Magic Mountain, Public Speaking, and Other Scary Things


I’m afraid of heights and especially hate roller coasters. So, of course, what did my godson Finn want for his birthday? He wanted me to take him to Magic Mountain! Last week I made good on my promise.

I told Finn he could pick the rides we went on. When I got strapped into a ride I closed my eyes and breathed deeply. I was determined to keep my fear in check, but when the ride rocketed, I just screamed my head off.

After each ride I felt like vomiting, yet I also felt satisfied. I hadn’t let fear win. More than roller coasters, I just hate being afraid. I don’t want to be controlled by fear.

This summer I taught a course at UCLA Extension on “breaking through” the fear of public speaking. Of all the communication skills I teach, public speaking is my favorite. I think it’s because I was painfully shy in high school.

I headed off to college determined to vanquish my shyness. Intuitively, I knew my shyness went deeper than not wanting to speak. It was about my fear of people. I didn’t think people would like me, that they’d find me boring and judge me.

I joined the college’s radio station and landed my own interview show. Quickly, I learned how to talk to people. It was simple – all I had to do was show them that I was interested in what they had to say! And in turn, they showed an interest in me. My skill and my confidence soared.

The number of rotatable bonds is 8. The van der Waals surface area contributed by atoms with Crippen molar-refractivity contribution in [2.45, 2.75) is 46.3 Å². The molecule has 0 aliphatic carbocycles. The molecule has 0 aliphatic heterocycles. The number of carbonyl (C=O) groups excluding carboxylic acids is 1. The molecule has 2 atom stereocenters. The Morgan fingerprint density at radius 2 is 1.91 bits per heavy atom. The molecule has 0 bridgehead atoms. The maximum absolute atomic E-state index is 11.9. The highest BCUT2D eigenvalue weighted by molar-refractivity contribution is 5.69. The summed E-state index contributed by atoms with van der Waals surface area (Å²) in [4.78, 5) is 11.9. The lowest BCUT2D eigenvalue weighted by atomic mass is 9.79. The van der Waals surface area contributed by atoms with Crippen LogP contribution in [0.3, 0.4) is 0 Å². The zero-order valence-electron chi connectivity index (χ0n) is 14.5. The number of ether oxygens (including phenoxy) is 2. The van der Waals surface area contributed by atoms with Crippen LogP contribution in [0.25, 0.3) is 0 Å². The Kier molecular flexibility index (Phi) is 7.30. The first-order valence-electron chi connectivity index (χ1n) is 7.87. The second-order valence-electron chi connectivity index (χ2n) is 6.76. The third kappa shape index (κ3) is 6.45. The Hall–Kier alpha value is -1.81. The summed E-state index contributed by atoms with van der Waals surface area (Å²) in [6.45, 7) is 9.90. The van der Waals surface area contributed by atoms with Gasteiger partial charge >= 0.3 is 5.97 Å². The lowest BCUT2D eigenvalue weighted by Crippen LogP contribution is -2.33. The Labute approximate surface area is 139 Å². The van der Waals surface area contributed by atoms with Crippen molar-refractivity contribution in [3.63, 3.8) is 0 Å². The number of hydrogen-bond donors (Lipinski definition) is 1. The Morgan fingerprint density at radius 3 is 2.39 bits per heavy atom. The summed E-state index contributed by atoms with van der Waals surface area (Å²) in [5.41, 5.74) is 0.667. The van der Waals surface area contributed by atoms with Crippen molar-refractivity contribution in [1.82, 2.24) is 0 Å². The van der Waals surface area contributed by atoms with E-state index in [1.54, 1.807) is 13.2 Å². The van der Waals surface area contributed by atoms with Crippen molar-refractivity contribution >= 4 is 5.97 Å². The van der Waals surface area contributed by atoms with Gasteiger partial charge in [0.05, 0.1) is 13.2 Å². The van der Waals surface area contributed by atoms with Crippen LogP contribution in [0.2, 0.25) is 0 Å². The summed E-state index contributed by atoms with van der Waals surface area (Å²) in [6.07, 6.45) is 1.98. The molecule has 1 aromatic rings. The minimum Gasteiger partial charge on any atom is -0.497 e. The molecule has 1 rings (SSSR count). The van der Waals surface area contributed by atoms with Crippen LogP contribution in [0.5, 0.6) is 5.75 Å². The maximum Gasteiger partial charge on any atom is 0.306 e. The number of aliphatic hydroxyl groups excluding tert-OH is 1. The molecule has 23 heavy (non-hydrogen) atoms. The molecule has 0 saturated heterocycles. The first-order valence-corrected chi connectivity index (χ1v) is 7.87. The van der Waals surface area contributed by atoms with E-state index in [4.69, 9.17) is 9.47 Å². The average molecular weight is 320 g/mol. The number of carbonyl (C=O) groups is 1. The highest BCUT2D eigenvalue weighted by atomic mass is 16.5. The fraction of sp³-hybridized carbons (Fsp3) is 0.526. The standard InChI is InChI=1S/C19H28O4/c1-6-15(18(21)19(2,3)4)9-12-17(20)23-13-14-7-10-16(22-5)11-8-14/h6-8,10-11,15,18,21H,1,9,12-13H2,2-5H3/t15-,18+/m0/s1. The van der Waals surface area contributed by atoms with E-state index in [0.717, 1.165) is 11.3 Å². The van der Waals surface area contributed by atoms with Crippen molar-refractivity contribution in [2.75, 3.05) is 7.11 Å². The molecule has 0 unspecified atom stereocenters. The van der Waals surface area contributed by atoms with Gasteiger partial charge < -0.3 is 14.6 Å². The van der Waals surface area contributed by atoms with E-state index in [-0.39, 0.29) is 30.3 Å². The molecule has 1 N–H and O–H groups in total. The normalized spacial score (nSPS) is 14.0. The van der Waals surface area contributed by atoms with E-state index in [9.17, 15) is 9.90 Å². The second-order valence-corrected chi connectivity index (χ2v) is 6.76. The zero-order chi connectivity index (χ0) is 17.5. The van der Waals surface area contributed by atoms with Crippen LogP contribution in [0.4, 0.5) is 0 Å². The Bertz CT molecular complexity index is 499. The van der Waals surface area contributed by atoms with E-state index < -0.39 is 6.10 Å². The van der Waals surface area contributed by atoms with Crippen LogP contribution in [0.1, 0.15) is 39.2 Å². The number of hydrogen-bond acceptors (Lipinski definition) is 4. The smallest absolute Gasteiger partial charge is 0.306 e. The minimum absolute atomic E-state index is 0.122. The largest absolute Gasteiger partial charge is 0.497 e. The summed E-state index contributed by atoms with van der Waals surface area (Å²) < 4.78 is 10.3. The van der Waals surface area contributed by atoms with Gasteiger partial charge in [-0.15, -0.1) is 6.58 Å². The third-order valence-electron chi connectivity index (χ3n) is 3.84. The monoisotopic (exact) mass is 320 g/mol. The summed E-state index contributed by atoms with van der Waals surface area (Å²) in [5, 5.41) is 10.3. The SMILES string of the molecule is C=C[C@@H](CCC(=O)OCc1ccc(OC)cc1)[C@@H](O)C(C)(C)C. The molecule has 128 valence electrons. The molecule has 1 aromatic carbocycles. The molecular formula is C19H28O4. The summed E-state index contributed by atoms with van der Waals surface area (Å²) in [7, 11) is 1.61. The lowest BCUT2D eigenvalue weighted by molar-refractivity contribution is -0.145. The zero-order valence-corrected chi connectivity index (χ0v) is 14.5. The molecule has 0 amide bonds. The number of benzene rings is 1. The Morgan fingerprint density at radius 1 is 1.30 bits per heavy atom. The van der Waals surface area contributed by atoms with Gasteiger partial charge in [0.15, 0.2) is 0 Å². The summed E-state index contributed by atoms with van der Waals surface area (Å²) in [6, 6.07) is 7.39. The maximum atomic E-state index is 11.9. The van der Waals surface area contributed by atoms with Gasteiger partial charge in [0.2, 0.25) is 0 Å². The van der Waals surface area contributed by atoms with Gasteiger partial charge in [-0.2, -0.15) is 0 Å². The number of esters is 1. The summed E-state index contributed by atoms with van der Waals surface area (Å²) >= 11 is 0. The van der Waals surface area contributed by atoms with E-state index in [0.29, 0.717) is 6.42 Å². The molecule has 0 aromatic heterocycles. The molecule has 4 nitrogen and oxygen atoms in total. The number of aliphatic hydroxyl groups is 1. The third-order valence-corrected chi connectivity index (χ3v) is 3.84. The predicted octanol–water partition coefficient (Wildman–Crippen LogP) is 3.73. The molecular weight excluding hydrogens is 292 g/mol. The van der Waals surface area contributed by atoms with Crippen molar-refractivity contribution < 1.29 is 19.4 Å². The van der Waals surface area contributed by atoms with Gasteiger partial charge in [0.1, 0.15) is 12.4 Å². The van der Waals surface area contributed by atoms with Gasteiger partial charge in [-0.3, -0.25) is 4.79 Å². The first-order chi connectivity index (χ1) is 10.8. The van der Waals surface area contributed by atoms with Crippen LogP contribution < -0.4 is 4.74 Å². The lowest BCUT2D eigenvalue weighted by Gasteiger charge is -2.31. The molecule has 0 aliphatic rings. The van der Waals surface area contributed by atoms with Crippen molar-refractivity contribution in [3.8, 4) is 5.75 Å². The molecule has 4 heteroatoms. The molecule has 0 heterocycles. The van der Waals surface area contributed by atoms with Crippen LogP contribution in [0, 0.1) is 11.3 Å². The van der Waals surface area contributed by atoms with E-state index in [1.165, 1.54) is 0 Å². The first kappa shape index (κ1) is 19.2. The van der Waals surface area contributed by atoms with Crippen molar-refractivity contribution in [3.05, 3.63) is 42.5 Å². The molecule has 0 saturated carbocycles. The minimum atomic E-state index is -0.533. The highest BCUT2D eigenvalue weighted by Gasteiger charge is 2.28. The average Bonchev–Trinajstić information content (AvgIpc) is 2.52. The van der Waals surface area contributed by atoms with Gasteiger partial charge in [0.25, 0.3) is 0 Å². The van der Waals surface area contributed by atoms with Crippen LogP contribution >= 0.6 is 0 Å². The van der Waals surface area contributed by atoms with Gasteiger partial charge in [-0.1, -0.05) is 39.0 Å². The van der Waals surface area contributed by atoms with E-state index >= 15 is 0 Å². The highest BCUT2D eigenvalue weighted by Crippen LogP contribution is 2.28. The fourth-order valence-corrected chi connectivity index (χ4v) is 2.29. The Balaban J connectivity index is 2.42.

While I’ve not discovered a “secret” formula for overcoming fear, what I have learned is that fear is fueled by clinging to a lie – a lie that seems so true that to deny it seems to be a lie in itself.

I see this in many of the people I coach. Kathryn, who is from Hungary, was one of the students in this summer’s Extension class. She sat cross-armed, scowling through the first half of the course. Eventually, her arms opened and she smiled.

For her first presentation, she told an odd story that had the class laughing. Yes, she was obviously nervous, but her nerves didn’t derail her tale. The class gave her honest, encouraging feedback. Her accent didn’t distract them; her fear didn’t distract them. She surprised them and they wanted more from her.

When I asked if she believed the feedback, she said she didn’t because she knew the presentation wasn’t very good and that she’s not a good speaker. She smiled saying this!

Kathryn clutched this lie because she was so comfortable believing it.

In next week’s column I’ll look at how we can stop believing in crippling lies.

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